Why limit arrival counts you might ask? One has to consider tourism "capacities" of the islands and how that will effect future trends. Maui and O'ahu likely reached their carrying capacity (for visitors) years ago, thus have few remaining competitive development opportunities and will not have the statistical fluctuations or upside growth potentials seen on Kaua'i. In fact, due to growth in 2007, Kaua'i has now about reached its own carrying capacity pending completion of on-going development in areas like Po'ipu.
2007 Tourism Authority Final Report For the full year 2007, total visitor days decreased 1.6 percent, while total arrivals dipped 1.2 percent to 7,368,048 visitors. The average length of stay was virtually unchanged at 9.15 days. Visitors from Canada grew 5.3 percent and arrivals from the U.S. West rose slightly (+.1%), but there were fewer Japanese (-3.5%) and U.S. East (-3.3%) visitors compared to 2006.
"Hawai'i's visitor industry remained stable in 2007 especially coming off of two robust years of growth," said State Tourism Liaison, Marsha Wienert. "We continue to be encouraged by the increase in visitor spending, as well as ongoing growth in the number of visitors from markets such as Canada, Hawaii's fourth largest market, and the strong performance of Hawai'i's cruise industry."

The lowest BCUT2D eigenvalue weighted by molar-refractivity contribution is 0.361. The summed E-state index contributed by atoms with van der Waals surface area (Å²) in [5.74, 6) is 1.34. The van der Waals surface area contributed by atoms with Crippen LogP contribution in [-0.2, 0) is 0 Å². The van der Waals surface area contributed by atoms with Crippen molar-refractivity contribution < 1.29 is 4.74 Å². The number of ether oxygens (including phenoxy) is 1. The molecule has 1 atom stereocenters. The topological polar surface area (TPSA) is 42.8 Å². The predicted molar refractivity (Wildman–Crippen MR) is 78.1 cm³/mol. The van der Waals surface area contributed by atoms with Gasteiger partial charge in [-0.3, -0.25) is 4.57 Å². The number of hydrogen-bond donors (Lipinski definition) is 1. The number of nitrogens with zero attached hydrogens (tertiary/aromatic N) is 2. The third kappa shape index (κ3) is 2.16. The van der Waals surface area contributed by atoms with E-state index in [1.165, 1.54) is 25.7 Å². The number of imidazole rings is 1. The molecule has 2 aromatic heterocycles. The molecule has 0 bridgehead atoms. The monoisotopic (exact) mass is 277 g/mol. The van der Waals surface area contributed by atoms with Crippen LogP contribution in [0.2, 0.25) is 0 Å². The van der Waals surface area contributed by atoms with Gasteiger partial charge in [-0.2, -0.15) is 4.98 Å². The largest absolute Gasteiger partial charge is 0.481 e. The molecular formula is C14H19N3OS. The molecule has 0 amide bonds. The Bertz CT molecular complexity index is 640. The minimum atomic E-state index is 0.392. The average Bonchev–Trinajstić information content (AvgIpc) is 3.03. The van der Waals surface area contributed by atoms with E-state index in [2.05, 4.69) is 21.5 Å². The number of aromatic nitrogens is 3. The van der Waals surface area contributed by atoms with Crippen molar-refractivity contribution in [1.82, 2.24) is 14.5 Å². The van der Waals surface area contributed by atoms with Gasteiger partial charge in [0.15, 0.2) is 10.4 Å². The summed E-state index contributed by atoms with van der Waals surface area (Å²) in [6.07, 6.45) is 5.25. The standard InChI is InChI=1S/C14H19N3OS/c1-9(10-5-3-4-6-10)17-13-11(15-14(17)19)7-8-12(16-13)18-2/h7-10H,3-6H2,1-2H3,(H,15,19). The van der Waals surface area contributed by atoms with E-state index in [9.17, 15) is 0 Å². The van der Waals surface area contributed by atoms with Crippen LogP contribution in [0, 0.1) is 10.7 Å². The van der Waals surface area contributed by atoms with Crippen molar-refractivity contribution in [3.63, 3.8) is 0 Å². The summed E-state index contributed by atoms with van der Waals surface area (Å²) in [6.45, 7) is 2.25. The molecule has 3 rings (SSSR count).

2007 and 2006 Data
Compare with 2006 and 2005 graph
Individual Island Data (See chart for reference)
The statistic below are "arrival" data - meaning visitors who arrived in the islands (either from the mainland US, abroad, or from another island). When viewing these statistics, we encourage visitors to keep the geographic size of the islands in mind. For example, the Big Island and Kauai have very similar trends in arrivals. However, the Big Island is significantly larger than Kauai (in fact, it is larger than all of the other islands combined) so numbers alone cannot tell the complete story. Kauai and the Big Island may very well have the exact same number of visitors any given month, but the size of the island will also determine how "crowded" it feels.